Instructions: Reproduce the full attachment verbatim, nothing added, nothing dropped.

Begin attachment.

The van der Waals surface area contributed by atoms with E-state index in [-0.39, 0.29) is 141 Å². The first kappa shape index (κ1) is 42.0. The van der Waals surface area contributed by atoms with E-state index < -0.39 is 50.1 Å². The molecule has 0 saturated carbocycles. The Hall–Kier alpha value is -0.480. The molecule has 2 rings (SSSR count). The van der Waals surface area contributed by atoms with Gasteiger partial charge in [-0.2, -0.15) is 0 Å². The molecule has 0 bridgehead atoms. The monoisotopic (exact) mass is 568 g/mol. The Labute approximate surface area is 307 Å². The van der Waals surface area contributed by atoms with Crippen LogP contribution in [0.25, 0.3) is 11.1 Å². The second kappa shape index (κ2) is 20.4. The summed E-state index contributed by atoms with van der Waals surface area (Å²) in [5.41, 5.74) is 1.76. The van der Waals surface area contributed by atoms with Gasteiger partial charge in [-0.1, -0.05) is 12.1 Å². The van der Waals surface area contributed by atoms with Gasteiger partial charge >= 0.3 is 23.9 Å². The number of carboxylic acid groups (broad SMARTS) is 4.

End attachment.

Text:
The van der Waals surface area contributed by atoms with E-state index in [-0.39, 0.29) is 141 Å². The first kappa shape index (κ1) is 42.0. The van der Waals surface area contributed by atoms with E-state index < -0.39 is 50.1 Å². The molecule has 0 saturated carbocycles. The Hall–Kier alpha value is -0.480. The molecule has 2 rings (SSSR count). The van der Waals surface area contributed by atoms with Gasteiger partial charge in [-0.2, -0.15) is 0 Å². The molecule has 0 bridgehead atoms. The monoisotopic (exact) mass is 568 g/mol. The Labute approximate surface area is 307 Å². The van der Waals surface area contributed by atoms with Crippen LogP contribution in [0.25, 0.3) is 11.1 Å². The second kappa shape index (κ2) is 20.4. The summed E-state index contributed by atoms with van der Waals surface area (Å²) in [5.41, 5.74) is 1.76. The van der Waals surface area contributed by atoms with Gasteiger partial charge in [-0.1, -0.05) is 12.1 Å². The van der Waals surface area contributed by atoms with Gasteiger partial charge >= 0.3 is 23.9 Å². The number of carboxylic acid groups (broad SMARTS) is 4.